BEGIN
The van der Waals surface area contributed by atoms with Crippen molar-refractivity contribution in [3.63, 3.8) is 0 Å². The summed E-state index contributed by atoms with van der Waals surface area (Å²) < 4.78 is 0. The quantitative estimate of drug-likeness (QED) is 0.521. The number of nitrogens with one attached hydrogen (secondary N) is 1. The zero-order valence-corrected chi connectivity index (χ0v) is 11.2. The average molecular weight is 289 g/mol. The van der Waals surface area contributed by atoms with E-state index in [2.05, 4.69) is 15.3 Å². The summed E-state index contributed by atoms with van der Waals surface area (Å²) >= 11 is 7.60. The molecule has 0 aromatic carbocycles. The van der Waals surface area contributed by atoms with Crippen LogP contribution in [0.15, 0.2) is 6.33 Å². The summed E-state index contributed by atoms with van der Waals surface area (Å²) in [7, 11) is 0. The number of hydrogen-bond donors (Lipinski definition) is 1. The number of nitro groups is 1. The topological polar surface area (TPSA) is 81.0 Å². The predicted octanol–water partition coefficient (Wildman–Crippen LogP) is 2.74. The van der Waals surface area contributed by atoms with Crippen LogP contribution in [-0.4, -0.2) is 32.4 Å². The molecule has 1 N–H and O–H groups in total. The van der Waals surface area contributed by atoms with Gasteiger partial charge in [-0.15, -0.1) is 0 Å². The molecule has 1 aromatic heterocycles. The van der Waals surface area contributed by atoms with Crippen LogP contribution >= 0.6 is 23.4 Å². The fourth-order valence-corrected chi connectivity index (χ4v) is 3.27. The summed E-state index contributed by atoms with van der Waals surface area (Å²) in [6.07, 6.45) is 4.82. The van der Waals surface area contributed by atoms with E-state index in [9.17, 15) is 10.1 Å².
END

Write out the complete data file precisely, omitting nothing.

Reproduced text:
The van der Waals surface area contributed by atoms with Crippen molar-refractivity contribution in [3.63, 3.8) is 0 Å². The summed E-state index contributed by atoms with van der Waals surface area (Å²) < 4.78 is 0. The quantitative estimate of drug-likeness (QED) is 0.521. The number of nitrogens with one attached hydrogen (secondary N) is 1. The zero-order valence-corrected chi connectivity index (χ0v) is 11.2. The average molecular weight is 289 g/mol. The van der Waals surface area contributed by atoms with E-state index in [2.05, 4.69) is 15.3 Å². The summed E-state index contributed by atoms with van der Waals surface area (Å²) >= 11 is 7.60. The molecule has 0 aromatic carbocycles. The van der Waals surface area contributed by atoms with Crippen LogP contribution in [0.15, 0.2) is 6.33 Å². The summed E-state index contributed by atoms with van der Waals surface area (Å²) in [7, 11) is 0. The number of hydrogen-bond donors (Lipinski definition) is 1. The number of nitro groups is 1. The topological polar surface area (TPSA) is 81.0 Å². The predicted octanol–water partition coefficient (Wildman–Crippen LogP) is 2.74. The van der Waals surface area contributed by atoms with Crippen LogP contribution in [-0.4, -0.2) is 32.4 Å². The molecule has 1 N–H and O–H groups in total. The van der Waals surface area contributed by atoms with Gasteiger partial charge in [-0.15, -0.1) is 0 Å². The molecule has 1 aromatic heterocycles. The van der Waals surface area contributed by atoms with Crippen LogP contribution >= 0.6 is 23.4 Å². The fourth-order valence-corrected chi connectivity index (χ4v) is 3.27. The summed E-state index contributed by atoms with van der Waals surface area (Å²) in [6.07, 6.45) is 4.82. The van der Waals surface area contributed by atoms with E-state index in [9.17, 15) is 10.1 Å².